In 2014, the state must turn its attention to poverty. In both human and economic terms, it's gotten too expensive.
Nearly 50 years ago, on Jan. 8, 1964, President Lyndon B. Johnson announced the bold initiative that would become known as the War on Poverty. A half-century later many of its signature programs — Medicare and Medicaid, VISTA, Head Start, food stamps — are still part of our social infrastructure.
But while these programs have helped many people, they have not ended poverty, as Mr. Johnson hoped. After an expenditure of, by one estimate, nearly $15 trillion, the "war" is a stalemate, a holding action. The national poverty rate of 15 percent in 2012 (46.8 million people) is about where it was in 1965.
In Connecticut, the poverty rate began to rise before the recession, going from 7.5 percent in 2002 to a current estimate of 10.7 percent ( 372,000 people) living below the poverty line, which is $23,492 for a family of four. Another 10 percent of residents live at or below 200 percent of the line.
Though poverty has grown markedly in the suburbs, it is still heavily concentrated in the cities. Hartford, according to the U.S. Census' most recent American Community Survey, has an estimated 38 percent of residents and 53 percent of children living in poverty.
This is frustrating on moral and economic grounds. We aspire to be a fair and egalitarian society that provides all of its citizens with basic sustenance and the chance to get ahead. Yet many are struggling, some desperately.
Meanwhile, government and private philanthropy are spending billions of dollars on programs and services to either help the poor or pay for the consequences of poverty.
While it is impossible to put an exact number on it, billions of dollars in state spending — portions of the budgets for social services, courts, public defenders, prisons, public health, mental health and addiction services, labor and education — are rooted in poverty.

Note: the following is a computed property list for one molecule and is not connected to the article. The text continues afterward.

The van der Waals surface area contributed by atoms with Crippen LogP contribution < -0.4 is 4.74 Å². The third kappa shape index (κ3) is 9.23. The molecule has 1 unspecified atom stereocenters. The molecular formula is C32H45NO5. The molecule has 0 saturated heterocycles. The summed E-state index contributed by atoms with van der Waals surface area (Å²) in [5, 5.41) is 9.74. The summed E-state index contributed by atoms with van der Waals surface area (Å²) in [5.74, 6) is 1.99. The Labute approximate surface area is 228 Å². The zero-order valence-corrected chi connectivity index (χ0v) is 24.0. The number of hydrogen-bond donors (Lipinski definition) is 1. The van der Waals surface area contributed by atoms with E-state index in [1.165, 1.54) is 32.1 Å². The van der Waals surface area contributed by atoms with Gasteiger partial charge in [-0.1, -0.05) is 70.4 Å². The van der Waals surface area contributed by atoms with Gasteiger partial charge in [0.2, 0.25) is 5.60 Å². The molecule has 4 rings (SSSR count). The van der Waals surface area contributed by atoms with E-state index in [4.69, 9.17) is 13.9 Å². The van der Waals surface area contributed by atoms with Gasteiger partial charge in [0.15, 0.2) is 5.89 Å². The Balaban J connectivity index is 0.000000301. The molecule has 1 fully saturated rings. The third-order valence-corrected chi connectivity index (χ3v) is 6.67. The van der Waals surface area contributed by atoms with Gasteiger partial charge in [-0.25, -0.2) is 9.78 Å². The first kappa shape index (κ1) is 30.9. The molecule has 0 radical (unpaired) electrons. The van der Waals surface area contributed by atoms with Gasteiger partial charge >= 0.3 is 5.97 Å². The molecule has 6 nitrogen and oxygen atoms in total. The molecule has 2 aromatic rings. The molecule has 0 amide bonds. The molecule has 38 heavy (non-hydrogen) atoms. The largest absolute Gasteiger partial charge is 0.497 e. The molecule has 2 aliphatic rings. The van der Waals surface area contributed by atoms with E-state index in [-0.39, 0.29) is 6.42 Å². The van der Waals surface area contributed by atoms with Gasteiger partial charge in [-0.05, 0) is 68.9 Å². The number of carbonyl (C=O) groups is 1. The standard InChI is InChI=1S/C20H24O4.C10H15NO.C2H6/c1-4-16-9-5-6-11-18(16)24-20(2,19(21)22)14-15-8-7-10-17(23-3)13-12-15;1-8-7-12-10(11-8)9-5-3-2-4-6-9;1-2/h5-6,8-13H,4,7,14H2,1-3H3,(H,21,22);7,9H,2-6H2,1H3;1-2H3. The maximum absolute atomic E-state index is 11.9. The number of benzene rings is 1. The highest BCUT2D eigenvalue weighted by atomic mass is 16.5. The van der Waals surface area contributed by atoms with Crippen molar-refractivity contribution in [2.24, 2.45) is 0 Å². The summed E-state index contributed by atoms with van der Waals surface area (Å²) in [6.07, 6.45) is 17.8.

In addition, federal funds administered by community action agencies and private philanthropy bring tens of millions more to the anti-poverty effort.
While this money provides a safety net and help for many people, shouldn't we be doing better?
If eliminating poverty were easy, we wouldn't be approaching this anniversary. It's sometimes politically expedient to blame the poor for not getting ahead. Recent research suggests that living in poverty — facing the daily stress of finding food, clothing, heat and shelter — makes it all the more difficult to finish school or train for a job.
Institutional efforts to end poverty haven't met with consistent success, either. For example, in 2004 the legislature formed a Child Poverty and Prevention Council with the goal of reducing child poverty by 50 percent over 10 years. Since then, the percentage of children living in poverty has risen from 10.1 to 14.8 percent, an increase approaching 50 percent.
This is connected both to the recession and to Connecticut's stagnant job growth from 1990 to 2010, during which the state had the worst job creation record in the country, according to the Connecticut Center for Economic Analysis.
Yet there are good things happening. "Jobs Funnels" set up around the state since 1999 have gotten 2,800 workers into the construction trades in the last 14 years. The earned income tax credit has been a huge help in getting people out of poverty. The state's investment in education and training should bear fruit. There are innovations around the country, such as subsidized work programs and financial empowerment centers, that teach people how to manage money, build assets and not fall back into poverty.
The recent innovation that might best suit Connecticut's situation is called "collective impact," in which all the players, directed by a "backbone" organization, decide on a common agenda and measurements, and then work together.
Getting all the state and local agencies and nonprofits on the same page — some are moving in this direction — would be a good start.
This is first on The Courant's agenda list for the state for 2014. Tomorrow: What the city of Hartford needs to do.Copyright © 2014, The Baltimore Sun